7 September 2016
Mr Andrew Gee, M.P., Chairman
Mr Scott Buchholz, M.P., Secretary
Coalition Backbench Committee on Economics and Finance
Parliament House, Canberra, ACT
Examination of proposed superannuation changes
I am writing to you in your capacities as leaders of the Coalition Backbench Committee on Economics and Finance, tasked (according to recent media reports) with reviewing the Government’s Budget proposals to change the taxation treatment of various aspects of superannuation.
To assist your Committee in its work, I wish to draw your attention to four recent studies bearing on the superannuation changes and the broader challenge of retirement income policy reform. The studies are to form part of the forthcoming edition of the Centre for Independent Studies’ quarterly magazine, Policy. They are attached to this letter for your convenience, and have been released electronically on the Centre’s website (https://www.cis.org.au/commentary/articles/four-solutions-to-the-big-problems-with-superannuation-policy ).
I am the author of the first of the four studies, which I hope might clarify from the last 40 years of history why so many super savers feel betrayed by the Government’s Budget measures; unconvinced by the alleged need for them; and unpersuaded by the Prime Minister’s and Treasurer’s attempted defence of them. Moreover, they fear that if retrospective measures are approved, more will follow in the unprincipled political competition to raise revenue from super savers that was revealed over the election campaign.
Previous significant increases in super tax have been designed to gradually raise revenue over time, but were grandfathered to avoid reducing the living standards of those already retired and living on lifetime savings legally amassed under the previous rules. Similarly, those near retirement (usually, those over 50 years of age, as a rule of thumb) have traditionally been spared the adverse impact on their lifetime savings of tax increases that they were too close to retirement age to adjust to. These traditional practices conform to the grandfathering principles codified in 1975 by the Asprey review of taxation, and successfully applied to tax increases in the 40 years since.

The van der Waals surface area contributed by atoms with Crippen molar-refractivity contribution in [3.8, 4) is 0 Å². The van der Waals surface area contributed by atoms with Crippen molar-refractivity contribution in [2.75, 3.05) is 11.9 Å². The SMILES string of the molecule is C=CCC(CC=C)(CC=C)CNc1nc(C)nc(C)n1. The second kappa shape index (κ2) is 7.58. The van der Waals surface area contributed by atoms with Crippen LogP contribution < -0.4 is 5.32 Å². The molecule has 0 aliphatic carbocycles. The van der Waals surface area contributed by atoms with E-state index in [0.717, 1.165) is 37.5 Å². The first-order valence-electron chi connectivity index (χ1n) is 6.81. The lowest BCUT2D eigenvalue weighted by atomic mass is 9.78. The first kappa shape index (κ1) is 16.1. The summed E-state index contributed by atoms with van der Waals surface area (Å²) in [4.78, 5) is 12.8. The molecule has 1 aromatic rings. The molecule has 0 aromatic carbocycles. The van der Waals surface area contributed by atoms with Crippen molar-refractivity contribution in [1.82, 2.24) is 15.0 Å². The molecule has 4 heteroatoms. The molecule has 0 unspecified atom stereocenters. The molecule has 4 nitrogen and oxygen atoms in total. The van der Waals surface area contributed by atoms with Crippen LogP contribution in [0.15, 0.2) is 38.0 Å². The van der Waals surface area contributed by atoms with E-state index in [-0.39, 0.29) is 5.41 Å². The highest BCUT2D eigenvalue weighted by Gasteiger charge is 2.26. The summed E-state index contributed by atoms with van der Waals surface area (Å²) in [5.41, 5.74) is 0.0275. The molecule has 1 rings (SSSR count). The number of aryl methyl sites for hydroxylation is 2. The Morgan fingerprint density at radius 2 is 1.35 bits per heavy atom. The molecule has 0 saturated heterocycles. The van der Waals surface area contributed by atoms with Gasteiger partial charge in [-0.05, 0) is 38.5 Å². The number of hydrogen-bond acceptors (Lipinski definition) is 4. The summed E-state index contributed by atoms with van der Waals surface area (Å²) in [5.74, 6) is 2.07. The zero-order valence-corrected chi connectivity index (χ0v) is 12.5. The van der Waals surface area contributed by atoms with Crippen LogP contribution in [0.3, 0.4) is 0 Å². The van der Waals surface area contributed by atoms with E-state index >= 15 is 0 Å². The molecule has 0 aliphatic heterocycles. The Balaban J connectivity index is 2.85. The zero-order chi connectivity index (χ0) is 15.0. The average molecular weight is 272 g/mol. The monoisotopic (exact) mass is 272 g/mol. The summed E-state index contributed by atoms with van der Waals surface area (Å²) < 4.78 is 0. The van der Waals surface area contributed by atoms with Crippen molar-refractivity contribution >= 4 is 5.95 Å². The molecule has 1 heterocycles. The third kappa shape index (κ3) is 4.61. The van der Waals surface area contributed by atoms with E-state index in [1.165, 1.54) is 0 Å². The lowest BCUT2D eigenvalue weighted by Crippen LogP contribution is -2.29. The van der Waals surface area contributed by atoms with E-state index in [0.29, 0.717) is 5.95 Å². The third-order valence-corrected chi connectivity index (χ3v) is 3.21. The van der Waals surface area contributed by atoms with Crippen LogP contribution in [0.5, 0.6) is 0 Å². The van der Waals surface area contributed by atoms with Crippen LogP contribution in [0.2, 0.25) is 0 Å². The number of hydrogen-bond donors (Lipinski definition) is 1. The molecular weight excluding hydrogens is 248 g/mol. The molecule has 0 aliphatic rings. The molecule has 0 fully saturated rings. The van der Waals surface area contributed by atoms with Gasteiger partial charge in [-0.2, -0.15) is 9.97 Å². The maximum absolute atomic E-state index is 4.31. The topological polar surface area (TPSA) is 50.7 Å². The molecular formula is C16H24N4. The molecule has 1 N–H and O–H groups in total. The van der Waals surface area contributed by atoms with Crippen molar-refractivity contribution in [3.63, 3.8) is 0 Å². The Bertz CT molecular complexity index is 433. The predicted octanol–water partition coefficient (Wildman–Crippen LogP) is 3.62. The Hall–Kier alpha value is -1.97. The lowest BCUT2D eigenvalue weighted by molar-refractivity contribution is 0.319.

In contrast, the Turnbull/Morrison measures take the opposite approach, instantly penalizing those who trusted in, and acted on, the deliberate, well-researched incentives of the previous law.
The four studies and their main messages for your Committee are:
Grandfathering super tax increases – Terrence O’Brien: The Government’s tax increases would do less damage to trust in super if they were grandfathered, as has been done over at least the last 40 years for other changes adverse to those already retired or near retirement.
How should super be taxed? – Robert Carling: The common claims that super tax concessions are very expensive are wrong, and claims that their cost is unfairly distributed are based on an indefensibly narrow, one-dimensional conception of fairness.
Building a better super system – Simon Cowan: The main problem with the super tax concessions is that they are not reducing reliance on the age pension as much as they could do if better designed.
Don’t increase the super guarantee – Michael Potter: Scheduled increases in the SG from 9.5% to 12% would worsen the budget outcome for many years (because they move income from relatively highly taxed to lower taxed forms); bear inequitably on women and the low-paid; expose households more to the risk of adverse regulatory change; and reduce pre-retirement welfare of the less-well off without much improving their post-retirement income or reducing their dependence on the age pension.
On my reading of the studies, an implicit message emerging across all four is that reforming Australia’s retirement income system will require future well-researched, well-explained, gradual changes that can only be successful if governments retain the trust of the retired and those near retirement.